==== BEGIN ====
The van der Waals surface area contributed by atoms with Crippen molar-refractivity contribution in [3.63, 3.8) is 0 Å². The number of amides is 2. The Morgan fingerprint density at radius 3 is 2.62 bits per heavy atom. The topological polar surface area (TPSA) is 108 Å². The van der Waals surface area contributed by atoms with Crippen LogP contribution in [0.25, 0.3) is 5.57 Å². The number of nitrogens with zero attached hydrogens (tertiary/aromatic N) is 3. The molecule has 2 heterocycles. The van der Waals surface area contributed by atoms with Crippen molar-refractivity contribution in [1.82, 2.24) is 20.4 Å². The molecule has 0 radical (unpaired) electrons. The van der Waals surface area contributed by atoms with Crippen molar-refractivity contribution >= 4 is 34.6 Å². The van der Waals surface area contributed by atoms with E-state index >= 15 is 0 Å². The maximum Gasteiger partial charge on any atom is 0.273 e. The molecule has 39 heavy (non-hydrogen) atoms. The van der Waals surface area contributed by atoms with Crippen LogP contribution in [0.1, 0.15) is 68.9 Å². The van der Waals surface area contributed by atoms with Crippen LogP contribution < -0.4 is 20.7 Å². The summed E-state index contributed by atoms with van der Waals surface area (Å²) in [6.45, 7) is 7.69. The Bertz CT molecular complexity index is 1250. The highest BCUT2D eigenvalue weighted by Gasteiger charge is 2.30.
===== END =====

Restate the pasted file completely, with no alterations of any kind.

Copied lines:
The van der Waals surface area contributed by atoms with Crippen molar-refractivity contribution in [3.63, 3.8) is 0 Å². The number of amides is 2. The Morgan fingerprint density at radius 3 is 2.62 bits per heavy atom. The topological polar surface area (TPSA) is 108 Å². The van der Waals surface area contributed by atoms with Crippen LogP contribution in [0.25, 0.3) is 5.57 Å². The number of nitrogens with zero attached hydrogens (tertiary/aromatic N) is 3. The molecule has 2 heterocycles. The van der Waals surface area contributed by atoms with Crippen molar-refractivity contribution in [1.82, 2.24) is 20.4 Å². The molecule has 0 radical (unpaired) electrons. The van der Waals surface area contributed by atoms with Crippen molar-refractivity contribution >= 4 is 34.6 Å². The van der Waals surface area contributed by atoms with E-state index >= 15 is 0 Å². The maximum Gasteiger partial charge on any atom is 0.273 e. The molecule has 39 heavy (non-hydrogen) atoms. The van der Waals surface area contributed by atoms with Crippen LogP contribution in [0.1, 0.15) is 68.9 Å². The van der Waals surface area contributed by atoms with Crippen LogP contribution < -0.4 is 20.7 Å². The summed E-state index contributed by atoms with van der Waals surface area (Å²) in [6.45, 7) is 7.69. The Bertz CT molecular complexity index is 1250. The highest BCUT2D eigenvalue weighted by Gasteiger charge is 2.30.